TL;DR: To make sure your applications work as as designed you should quote the empty list since it's unsure if it will work otherwise. see the long answer below.
As for how Scheme works for quoted values, quoting '(+ 3 4 5) makes an expression a constant that is not to be evaluated. It much like making a string with code in it, like "if( a == 0 ) return 4;" in Java or C. The difference is that a quoted expression are structured data rather than byte sequences.
(cons 1 'abc) and
(cons 1 '()) does the same. A cons has two placeholders for values and those two expressions sets two values in the exact same manner. It's only
display (and the
repl) that knows that a list that ends with
() should display differently and not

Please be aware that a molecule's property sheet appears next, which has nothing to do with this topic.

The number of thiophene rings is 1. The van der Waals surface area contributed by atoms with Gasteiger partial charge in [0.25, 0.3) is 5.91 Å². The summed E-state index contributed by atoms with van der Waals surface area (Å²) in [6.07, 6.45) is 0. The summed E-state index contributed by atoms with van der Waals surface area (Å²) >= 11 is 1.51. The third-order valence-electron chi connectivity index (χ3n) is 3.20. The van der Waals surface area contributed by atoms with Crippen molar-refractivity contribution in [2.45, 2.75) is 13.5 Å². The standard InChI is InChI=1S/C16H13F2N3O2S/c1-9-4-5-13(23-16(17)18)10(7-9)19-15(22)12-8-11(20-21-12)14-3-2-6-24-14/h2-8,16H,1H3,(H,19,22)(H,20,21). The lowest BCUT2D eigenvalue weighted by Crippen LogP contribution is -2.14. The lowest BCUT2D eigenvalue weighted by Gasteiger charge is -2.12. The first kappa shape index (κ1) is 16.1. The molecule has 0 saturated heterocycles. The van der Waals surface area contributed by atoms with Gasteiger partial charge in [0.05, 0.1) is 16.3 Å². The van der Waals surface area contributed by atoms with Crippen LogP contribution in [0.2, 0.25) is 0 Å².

(1 . ()) like it actually is stored.
The long answer about the need to quote the empty list
It all boils down to the standard you're using. Most implementations today are
R5RS and it requires the empty list be quoted since the empty list is not an expression. Implementations might still allow it though since it won't interfere with a proper Scheme application. Heres a quote from the R5RS report:
Note: In many dialects of Lisp, the empty combination, (), is a
legitimate expression. In Scheme, combinations must have at least one
subexpression, so () is not a syntactically valid expression.
This actually happened in R3RS (under Procedure calls) so it's been around for a while. When looking for it in R6RS however it seems to have disappeared from the section making me think they have reverted it so that it would be self evaluating. However, I cannot find it in the language changes part.
When looking at the R7RS draft (NB: PDF), the part from R5RS is back so I guess this was an error in the R6RS report. This might be the reason
racket (and probably other implementors) allow
() as an expression in R6RS to be sure it will work even when the report is ambiguous about it.